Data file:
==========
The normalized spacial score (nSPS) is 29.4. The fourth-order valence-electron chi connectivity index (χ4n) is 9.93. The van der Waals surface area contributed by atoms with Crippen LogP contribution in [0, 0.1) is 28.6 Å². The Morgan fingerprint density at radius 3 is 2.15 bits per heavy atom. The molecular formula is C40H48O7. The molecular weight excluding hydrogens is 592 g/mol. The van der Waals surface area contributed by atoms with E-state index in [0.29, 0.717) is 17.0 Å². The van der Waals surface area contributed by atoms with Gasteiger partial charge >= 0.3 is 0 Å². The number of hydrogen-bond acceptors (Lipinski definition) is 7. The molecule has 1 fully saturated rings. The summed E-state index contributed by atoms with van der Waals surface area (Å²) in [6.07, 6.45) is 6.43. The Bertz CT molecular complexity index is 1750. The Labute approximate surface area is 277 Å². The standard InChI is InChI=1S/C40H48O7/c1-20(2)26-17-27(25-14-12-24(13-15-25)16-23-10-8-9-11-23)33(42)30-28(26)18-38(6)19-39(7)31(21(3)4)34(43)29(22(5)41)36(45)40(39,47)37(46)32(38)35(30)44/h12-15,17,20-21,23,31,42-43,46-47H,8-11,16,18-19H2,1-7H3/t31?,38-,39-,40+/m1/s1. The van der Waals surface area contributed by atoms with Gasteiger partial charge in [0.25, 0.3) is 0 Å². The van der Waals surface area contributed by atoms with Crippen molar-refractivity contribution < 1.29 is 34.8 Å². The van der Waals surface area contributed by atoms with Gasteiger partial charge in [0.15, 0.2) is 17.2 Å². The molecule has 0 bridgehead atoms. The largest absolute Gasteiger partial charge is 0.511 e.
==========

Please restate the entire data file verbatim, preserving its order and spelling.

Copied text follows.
The normalized spacial score (nSPS) is 29.4. The fourth-order valence-electron chi connectivity index (χ4n) is 9.93. The van der Waals surface area contributed by atoms with Crippen LogP contribution in [0, 0.1) is 28.6 Å². The Morgan fingerprint density at radius 3 is 2.15 bits per heavy atom. The molecular formula is C40H48O7. The molecular weight excluding hydrogens is 592 g/mol. The van der Waals surface area contributed by atoms with E-state index in [0.29, 0.717) is 17.0 Å². The van der Waals surface area contributed by atoms with Gasteiger partial charge >= 0.3 is 0 Å². The number of hydrogen-bond acceptors (Lipinski definition) is 7. The molecule has 1 fully saturated rings. The summed E-state index contributed by atoms with van der Waals surface area (Å²) in [6.07, 6.45) is 6.43. The Bertz CT molecular complexity index is 1750. The Labute approximate surface area is 277 Å². The standard InChI is InChI=1S/C40H48O7/c1-20(2)26-17-27(25-14-12-24(13-15-25)16-23-10-8-9-11-23)33(42)30-28(26)18-38(6)19-39(7)31(21(3)4)34(43)29(22(5)41)36(45)40(39,47)37(46)32(38)35(30)44/h12-15,17,20-21,23,31,42-43,46-47H,8-11,16,18-19H2,1-7H3/t31?,38-,39-,40+/m1/s1. The van der Waals surface area contributed by atoms with Gasteiger partial charge in [0.25, 0.3) is 0 Å². The van der Waals surface area contributed by atoms with Crippen molar-refractivity contribution < 1.29 is 34.8 Å². The van der Waals surface area contributed by atoms with Gasteiger partial charge in [0.15, 0.2) is 17.2 Å². The molecule has 0 bridgehead atoms. The largest absolute Gasteiger partial charge is 0.511 e.